Considering the sheer mass and quality of gins that came out in 2011, 2012 has a nearly impossible standard to live up to. That being said, though I think there were fewer super-high-profile launches in 2012, there’s been several quite good ones. So to celebrate the end of the year that was in gin 2012, we’re taking a look back at some of the biggest, best, and more important launches of this past year.
American Dry Gin
Reviewed April 2nd
If you thought the New York distillery scene couldn’t support another gin, you would have been wrong. Though perhaps I’m biased because I live in New York, this was one of the higher profile names that came out this past year. Their cold temperature vacuum distilling and bright contemporary flavor set it apart and helped the gin earn its keep among the crowded craft gin shelves of New York city.
New Columbia Distillers
Green Hat Gin
Another one of the fairly high profile launches this past year was the first distillery in Washington D.C. since prohibition. The gin blogosphere was buzzing weeks before the launch with the information that we’d soon be seeing this gin on shelves.
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I love the concept of it all. Berkshire Mountain Distillers, creators of the already good Greylock Gin, release nearly annually a new batch of limited edition gin which they market under their Ethereal Gin moniker.
Previously, I reviewed Ethereal Gin Batch No. 4, so it is of course with great excitement that I have a chance to review their latest batch.
Immediately, the nose is much more floral than the previous batch of Ethereal Gin. Its light and flowery, a bit reminiscent of Hendrick’s subtle nose. There’s a bit of lavender and rose, a bit of lime and orange. Not a lot of juniper.
The taste is smooth and almost fruity. There’s a bit of juniper up front, smooth and flowing, and it unfolds slowly revealing notes of lime and lemon, before finishing in an almost fruity “fruit punch” sort of way. None of this is up in your face, its a subtle finish. Notes of Strawberry Rhubarb Pie, Blueberries and cream and even a hint of spiciness. The tail note where you get a slight hint of anise is vaguely reminiscent of the Ethereal Gin I tasted previously.
I mixed Ethereal Gin No 6 with tonic water and you get a bit of the same floral notes shining through.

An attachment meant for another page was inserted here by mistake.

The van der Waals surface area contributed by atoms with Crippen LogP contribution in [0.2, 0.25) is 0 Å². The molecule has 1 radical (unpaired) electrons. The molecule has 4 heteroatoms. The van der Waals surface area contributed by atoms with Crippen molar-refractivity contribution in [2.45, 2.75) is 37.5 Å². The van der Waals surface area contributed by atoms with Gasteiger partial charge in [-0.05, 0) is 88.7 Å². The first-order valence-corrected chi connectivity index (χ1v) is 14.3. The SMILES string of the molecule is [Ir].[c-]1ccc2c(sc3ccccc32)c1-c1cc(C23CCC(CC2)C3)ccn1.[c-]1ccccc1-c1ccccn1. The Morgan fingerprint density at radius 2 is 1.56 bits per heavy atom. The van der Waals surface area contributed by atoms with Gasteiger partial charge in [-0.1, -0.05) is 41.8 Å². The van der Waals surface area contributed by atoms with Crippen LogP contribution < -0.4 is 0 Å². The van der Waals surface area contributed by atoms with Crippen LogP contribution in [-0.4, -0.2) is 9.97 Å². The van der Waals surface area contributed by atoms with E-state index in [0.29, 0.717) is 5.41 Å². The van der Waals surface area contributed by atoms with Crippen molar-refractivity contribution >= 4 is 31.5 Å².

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Berkshire Mountain Distillers are best known for its mainline of gin known as Greylock Gin. And although I went to Astor Place Wine and Spirits looking specifically for Greylock, I couldn’t help but be intrigued by the green label and a name like “Ethereal Gin.”
The Ethereal Gins are small-batch, handcrafted, and limited edition. Other versions exist such as #3 in a yellow bottle, #2, in the pink bottle, and #1 in a green one. Each one is a limited batch and when it’s gone, it’s gone. Fortunately, it seems every year they Berkshire Mountain releases a new one, and if #4 (my sad and late introduction to their line) is any indication, they will all be worth looking forward to.
Ethereal Gin Batch No. 4 press release (.pdf)
The bouquet is herbal and complex. Juniper and pepper are immediately present upon tasting, and the gin lingers with a sharp but pleasant anise. This gin is a key player in cocktails. The flavors are not to be denied. For example, Ethereal Gin No. 4 is one of the few gins that can really alter the profile of a Negroni.
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The Gin is In wishes everyone the happiest of World Gin Days
Our World Gin Day Cocktail of choice is: Ethereal Gin No. 4 and Fever Tree Tonic.
Ethereal Gin No. 4 is a limited edition gin from Berkshire Mountain Distillers. It’s extremely smooth and has a nice herbal flavor and just a hint of Anise that lingers after each sip. We paired it with Fever Tree Tonic because the clean strong flavor of the tonic plus just the hint of sweetness that it brings to the table is the perfect compliment. I left out the lime because of Ethereal Gin’s predominantly herbal profile. Cheers!
For more on World Gin Day: http://worldginday.com and http://yetanothergin.co.uk
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